Report highlights concerns over Sydney Metro acquisitions

Impacted Orchard Hills last year. Photo: Melinda Jane.
Share this story

Orchard Hills residents who had their homes compulsorily acquired by the State Government for a metro station hope that a new report ignites change for other landowners.

A NSW Upper House inquiry into the Acquisition of Land in Relation to Major Transport Projects handed down the finding that on the evidence presented, Sydney Metro had “not negotiated in good faith” with the local residents.

The report also found that the “current culture of acquiring authorities”, resulted in a more difficult process for residents and small businesses.

With NSW Labor calling on the government to amend the process, Shadow Minister for Transport Jo Haylen said the report is damning.

“The government’s deeply flawed acquisition process has cost the public millions of dollars and treats local residents with disrespect,” she said.

“Compulsory acquisitions are hard enough on residents and small businesses as is, they shouldn’t be subject to an unfair acquisition process that rips them off and is personally traumatic.

“I welcome the committee’s findings and call on the government to put procedures and protocols in place to restore public confidence in the acquisitions process and make it fairer and more transparent.”

A small number of Orchard Hills residents who had their properties acquired are currently involved in legal proceedings regarding the valuations offered.

One of those residents, who wishes to remain anonymous, told the Weekender that they are satisfied to a degree, however in addition to the recommendations made in the report there were other issues that were not addressed.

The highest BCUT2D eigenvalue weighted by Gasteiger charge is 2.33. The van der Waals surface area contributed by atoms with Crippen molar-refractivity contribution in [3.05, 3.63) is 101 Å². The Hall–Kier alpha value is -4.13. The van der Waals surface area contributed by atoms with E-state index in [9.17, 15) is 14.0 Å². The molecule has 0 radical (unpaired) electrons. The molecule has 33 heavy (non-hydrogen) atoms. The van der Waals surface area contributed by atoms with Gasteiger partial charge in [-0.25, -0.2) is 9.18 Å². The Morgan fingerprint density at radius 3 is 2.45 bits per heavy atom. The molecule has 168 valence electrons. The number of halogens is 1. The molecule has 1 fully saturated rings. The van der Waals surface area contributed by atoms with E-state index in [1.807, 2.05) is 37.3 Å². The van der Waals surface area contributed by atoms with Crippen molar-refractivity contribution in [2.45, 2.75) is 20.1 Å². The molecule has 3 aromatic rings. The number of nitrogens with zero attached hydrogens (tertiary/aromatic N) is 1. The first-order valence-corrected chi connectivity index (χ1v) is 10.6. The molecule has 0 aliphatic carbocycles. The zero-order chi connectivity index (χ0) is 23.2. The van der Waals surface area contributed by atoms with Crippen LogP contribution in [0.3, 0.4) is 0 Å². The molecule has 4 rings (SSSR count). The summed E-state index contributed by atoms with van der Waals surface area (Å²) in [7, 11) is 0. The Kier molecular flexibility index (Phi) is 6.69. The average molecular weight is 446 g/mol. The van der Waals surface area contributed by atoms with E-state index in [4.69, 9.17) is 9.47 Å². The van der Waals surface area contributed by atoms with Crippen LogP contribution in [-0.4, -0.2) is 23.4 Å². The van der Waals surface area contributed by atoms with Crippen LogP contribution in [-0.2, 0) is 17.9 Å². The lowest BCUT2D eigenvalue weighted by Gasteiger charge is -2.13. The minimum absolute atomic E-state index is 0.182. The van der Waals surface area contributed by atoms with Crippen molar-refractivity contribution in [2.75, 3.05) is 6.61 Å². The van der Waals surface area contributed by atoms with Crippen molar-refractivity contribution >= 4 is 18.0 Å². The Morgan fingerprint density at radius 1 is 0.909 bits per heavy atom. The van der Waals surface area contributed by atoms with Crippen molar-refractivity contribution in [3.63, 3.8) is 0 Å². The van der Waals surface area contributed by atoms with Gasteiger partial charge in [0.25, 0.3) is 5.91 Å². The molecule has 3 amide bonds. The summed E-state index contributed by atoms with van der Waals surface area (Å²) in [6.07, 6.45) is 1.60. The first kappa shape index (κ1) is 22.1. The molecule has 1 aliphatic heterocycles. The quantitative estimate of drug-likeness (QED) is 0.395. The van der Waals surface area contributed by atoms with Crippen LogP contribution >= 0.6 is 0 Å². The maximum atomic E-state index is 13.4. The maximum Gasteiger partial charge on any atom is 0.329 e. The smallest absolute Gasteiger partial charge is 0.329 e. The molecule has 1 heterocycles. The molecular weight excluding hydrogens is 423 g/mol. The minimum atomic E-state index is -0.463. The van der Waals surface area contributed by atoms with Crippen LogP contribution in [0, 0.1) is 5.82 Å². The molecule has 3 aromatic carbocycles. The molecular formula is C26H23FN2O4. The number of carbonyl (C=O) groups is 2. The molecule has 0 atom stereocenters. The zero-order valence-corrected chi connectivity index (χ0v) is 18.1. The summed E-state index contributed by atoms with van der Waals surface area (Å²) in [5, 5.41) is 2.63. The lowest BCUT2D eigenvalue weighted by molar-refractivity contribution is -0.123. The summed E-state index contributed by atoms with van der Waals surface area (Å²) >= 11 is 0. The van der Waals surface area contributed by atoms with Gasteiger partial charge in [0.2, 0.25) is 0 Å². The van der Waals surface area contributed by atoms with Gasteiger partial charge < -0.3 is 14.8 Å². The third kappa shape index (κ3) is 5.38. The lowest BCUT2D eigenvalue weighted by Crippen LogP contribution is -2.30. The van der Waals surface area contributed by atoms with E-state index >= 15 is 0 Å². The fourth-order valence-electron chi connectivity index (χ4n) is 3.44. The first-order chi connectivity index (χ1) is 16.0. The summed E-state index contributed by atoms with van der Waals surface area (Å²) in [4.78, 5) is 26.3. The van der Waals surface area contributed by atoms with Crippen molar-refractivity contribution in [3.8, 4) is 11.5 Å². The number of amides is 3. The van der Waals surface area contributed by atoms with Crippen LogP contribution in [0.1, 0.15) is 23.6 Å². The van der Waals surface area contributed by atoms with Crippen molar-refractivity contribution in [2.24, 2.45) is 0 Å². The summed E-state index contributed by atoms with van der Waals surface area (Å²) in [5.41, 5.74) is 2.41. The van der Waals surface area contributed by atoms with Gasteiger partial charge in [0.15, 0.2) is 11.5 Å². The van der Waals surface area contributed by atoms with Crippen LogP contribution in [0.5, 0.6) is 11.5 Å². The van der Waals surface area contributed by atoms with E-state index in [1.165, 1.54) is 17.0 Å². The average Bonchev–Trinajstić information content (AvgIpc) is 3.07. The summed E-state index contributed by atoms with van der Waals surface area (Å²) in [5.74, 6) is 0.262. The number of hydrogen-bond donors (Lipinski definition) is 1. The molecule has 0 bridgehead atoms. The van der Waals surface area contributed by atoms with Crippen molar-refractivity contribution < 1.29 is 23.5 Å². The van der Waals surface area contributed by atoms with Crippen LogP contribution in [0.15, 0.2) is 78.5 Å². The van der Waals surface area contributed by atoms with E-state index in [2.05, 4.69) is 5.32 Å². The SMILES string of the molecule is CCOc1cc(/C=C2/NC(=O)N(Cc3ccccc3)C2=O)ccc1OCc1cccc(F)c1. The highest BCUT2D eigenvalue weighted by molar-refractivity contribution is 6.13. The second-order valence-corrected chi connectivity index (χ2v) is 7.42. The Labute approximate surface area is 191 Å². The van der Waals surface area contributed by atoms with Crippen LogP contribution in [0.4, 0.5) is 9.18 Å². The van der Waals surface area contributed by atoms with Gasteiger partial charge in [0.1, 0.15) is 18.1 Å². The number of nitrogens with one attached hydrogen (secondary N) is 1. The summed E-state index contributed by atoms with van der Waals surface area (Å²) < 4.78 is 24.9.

“With the report finding evidence that we have not been treated fairly we feel our concerns have been validated and we appreciate the politicians’ assistance to date,” the resident said.

“We have vacated as everybody has but what Sydney Metro was and still are offering does not allow residents to buy back a comparable property in the area without dipping into their savings, which is why some of us are appealing in the land and environment court.

“Now that this report has been released, we hope that Sydney Metro will act in good faith and engage openly and fairly”.

The resident said more effort needs to be done to protect homeowners.

“We hope there is some real change because there have been similar inquiries in the past and not much has changed,” she said.

“Our main goal is to get the Just Terms Act changed as we are extremely concerned for those that will face compulsory acquisition in the future.”

A NSW Government spokesperson said it is currently considering the findings and recommendations of the inquiry and will respond in due course.

“The property acquisition process is heavily regulated with a number of in-built processes, including an independent assessment from the Valuer General in the event a negotiated outcome cannot be reached,” the spokesperson said.

“The response will include identifying any improvements that can be made to existing acquisition processes for the benefit of communities affected by property acquisitions.”

Share this story